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PARTNERSHIPS FOR ENHANCED ENGAGEMENT IN RESEARCH (PEER)
Cycle 7 (2018 Deadline)


Off-grid, clean energy cooling for affordable storage of perishables for bottom-of-the-pyramid farmers

PI: Sangeeta Chopra (dhingra.sangeeta@gmail.com), Indian Council of Agricultural Research-Indian Agricultural Research Institute (ICAR-IARI)
U.S. Partner: Norbert Mueller and co-partner Randall Beaudry, Michigan State University
Dates:  January 2019 - December 2022

Project Website: http://www.coolsunproject.com

Project Overview

A stand-alone, batteryless, off-grid, solar-refrigerated evaporatively-cooled (SREC) structure for storage of perishables has not previously been field evaluated by smallholder base-of-the-pyramid (BOP) farmers. The SREC chamber can easily achieve daytime temperatures as low as ~5-10 °C when the daily maximum temperature outside is approximately 45 °C. This technology promises a meaningful contribution to the capacity and stability of the BOP farmer. The innovations incorporated into the SREC structure are many: a design that can be largely self-built and permits staged construction and investment; the use of passive evaporation of water from the chamber walls for partial cooling both day and night, thereby reducing refrigeration load and cost; the use of a split evaporator coil system to shunt cooling to a thermal reservoir; the deployment of a new inverter technology with a secure power supply and integrated controls to maximize solar collector efficiency; the use of a cold water reservoir to provide low-cost thermal storage instead of using batteries for overnight cooling (reducing environmental impact, operational risks, initial capital, and maintenance costs); the deployment of an extremely large surface in the chamber to maximize cooling with a minimal temperature differential, thereby increasing humidity and minimizing perishable desiccation; the use of a dedicated relay circuit to ensure automatic start-up following overnight shutdown; and no dependence on electrical grid for cooling. Despite the novelty of the structure, it can be self-built by farmers with inexpensive locally available materials, minimizing extra labor costs and initial investment requirements. The specialized components required, like solar panels, inverters, and refrigeration systems, are readily available in India. This project is aimed at replicating initial technical successes by transitioning to field trials by farmers. The researchers will evaluate the amount of energy collected and converted to refrigeration, measure impact on the quality of perishables stored, determine the value to farmer households, and assess the impact on local and regional markets.

Deploying innovative off-grid batteryless SREC structures/chambers at farmers’ fields in villages in three hot and dry states of India will have several important impacts. This innovation will help India's transition to a low emission economy by adding decentralized solar PV capacity. Having access to on-farm cold storage will increase incomes for BOP farmers by avoiding distress sales, reducing spoilage, and enabling pre-processing of perishables. Adopters of SREC technology will keep produce cool without grid electricity, which frequently fails. Market panic following grid failures is avoided and market confidence and control improved. Higher profits will improve quality of life, increase purchasing power, support higher education for women and children and improve household affluence. Education is another important part of this work. Farmers and local tradesmen will be trained to build SREC chambers themselves, thereby improving community capabilities and opening up new opportunities for financial growth. The farmers will be educated on opportunities for light processing of perishables (e.g., pod stripping, pea or bean shelling, packaging) and will be able to run small processing machinery directly from solar panels. Additionally, extension professionals will be trained on the fundamentals of construction and use of this technology and will be encouraged to act as agents of change.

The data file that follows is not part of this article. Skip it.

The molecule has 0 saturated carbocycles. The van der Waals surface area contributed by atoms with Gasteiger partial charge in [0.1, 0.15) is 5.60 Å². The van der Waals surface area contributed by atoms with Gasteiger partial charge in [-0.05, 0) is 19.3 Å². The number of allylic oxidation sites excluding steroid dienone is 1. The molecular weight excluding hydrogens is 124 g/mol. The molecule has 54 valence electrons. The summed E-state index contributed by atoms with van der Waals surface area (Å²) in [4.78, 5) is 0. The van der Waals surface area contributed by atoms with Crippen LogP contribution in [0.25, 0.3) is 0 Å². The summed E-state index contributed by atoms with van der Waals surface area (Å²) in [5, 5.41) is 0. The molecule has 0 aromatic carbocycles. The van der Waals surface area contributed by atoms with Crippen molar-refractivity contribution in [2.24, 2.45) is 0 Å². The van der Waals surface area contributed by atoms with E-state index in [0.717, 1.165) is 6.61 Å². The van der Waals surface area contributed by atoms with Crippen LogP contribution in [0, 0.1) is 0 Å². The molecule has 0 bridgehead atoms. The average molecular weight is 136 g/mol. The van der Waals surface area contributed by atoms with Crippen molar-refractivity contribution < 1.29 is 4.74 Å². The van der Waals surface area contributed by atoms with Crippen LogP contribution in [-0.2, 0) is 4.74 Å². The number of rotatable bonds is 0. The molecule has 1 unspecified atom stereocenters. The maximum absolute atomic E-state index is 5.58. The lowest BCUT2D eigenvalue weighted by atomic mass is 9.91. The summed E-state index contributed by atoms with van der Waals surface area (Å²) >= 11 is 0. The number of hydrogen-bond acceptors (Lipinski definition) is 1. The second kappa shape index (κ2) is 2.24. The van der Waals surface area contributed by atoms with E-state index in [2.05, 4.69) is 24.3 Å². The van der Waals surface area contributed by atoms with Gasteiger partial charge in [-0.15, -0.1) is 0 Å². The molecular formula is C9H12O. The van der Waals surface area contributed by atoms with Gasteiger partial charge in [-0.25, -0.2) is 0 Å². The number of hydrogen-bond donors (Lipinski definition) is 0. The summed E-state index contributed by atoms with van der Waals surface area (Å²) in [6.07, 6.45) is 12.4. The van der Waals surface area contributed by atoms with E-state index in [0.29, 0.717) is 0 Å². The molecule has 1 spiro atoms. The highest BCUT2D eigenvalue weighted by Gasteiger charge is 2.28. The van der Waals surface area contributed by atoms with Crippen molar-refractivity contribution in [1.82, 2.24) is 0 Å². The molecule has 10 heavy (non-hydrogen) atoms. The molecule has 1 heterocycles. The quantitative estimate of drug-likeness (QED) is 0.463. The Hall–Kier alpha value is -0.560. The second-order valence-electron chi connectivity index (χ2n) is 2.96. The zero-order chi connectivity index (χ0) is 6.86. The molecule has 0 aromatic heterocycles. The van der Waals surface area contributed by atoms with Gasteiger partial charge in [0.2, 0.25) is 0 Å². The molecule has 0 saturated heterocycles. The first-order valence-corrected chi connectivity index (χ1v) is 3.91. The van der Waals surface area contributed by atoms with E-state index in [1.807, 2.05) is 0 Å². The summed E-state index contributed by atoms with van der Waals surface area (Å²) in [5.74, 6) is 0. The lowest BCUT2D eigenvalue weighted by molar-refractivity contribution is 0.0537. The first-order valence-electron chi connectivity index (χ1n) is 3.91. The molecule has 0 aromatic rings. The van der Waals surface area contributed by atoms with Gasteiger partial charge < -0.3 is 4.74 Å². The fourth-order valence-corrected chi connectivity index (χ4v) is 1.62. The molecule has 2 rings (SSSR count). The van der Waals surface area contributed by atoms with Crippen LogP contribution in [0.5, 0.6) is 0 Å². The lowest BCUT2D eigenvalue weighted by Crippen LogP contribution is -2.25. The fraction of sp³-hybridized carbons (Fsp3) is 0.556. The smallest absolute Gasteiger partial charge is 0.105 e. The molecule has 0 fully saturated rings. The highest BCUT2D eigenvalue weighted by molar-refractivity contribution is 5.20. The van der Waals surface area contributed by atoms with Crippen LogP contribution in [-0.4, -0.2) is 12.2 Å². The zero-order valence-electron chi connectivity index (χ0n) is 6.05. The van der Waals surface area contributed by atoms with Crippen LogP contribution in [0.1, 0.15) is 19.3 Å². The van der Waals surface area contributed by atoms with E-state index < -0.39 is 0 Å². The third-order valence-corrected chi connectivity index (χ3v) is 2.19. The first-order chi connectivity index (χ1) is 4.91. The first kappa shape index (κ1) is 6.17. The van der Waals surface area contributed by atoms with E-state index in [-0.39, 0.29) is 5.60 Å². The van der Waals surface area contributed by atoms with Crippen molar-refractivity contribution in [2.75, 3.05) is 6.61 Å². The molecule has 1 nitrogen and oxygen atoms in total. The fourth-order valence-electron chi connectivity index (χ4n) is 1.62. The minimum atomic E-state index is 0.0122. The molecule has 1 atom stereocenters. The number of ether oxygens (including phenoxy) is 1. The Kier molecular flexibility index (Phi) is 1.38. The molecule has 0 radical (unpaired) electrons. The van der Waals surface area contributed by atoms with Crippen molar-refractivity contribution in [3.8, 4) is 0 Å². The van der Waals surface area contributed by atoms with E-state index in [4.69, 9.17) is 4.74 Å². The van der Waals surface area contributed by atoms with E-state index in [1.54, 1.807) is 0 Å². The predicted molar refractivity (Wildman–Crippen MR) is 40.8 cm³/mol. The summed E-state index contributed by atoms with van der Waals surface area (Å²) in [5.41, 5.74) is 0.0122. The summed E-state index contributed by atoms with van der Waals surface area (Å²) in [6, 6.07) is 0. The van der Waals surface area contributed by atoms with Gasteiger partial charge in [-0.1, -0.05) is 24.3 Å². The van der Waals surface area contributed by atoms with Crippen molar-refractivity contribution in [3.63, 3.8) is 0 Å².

Summary of Recent Activities

On December 27, 2021, the fifth Farm SunFridge (FSF) went into operation in the village of Cullakpur, North Delhi, Delhi. This SunFridge is the third of three built with PEER funds. The first two were built in the villages of Picholiya, Ajmer, Rajasthan, and Chamrara, Panipat, Haryana. The other two non-PEER SunFridges were installed at IARI, one at the Division of Agricultural Engineering and the other at the exhibition (mela) ground. The locations of all SunFridges are shared on the project website www.coolsunproject.com. Temperature and relative humidity data of the newest FSF can be retrieved from the cloud at https://dashboard.hobolink.com/public/Farm%20SunFridge%20Cullakpur%20Delhi. Data from the FSF at IARI are available at https://dashboard.hobolink.com/public/Farm%20SunFridge%20IARI%20PUSA%20Delhi.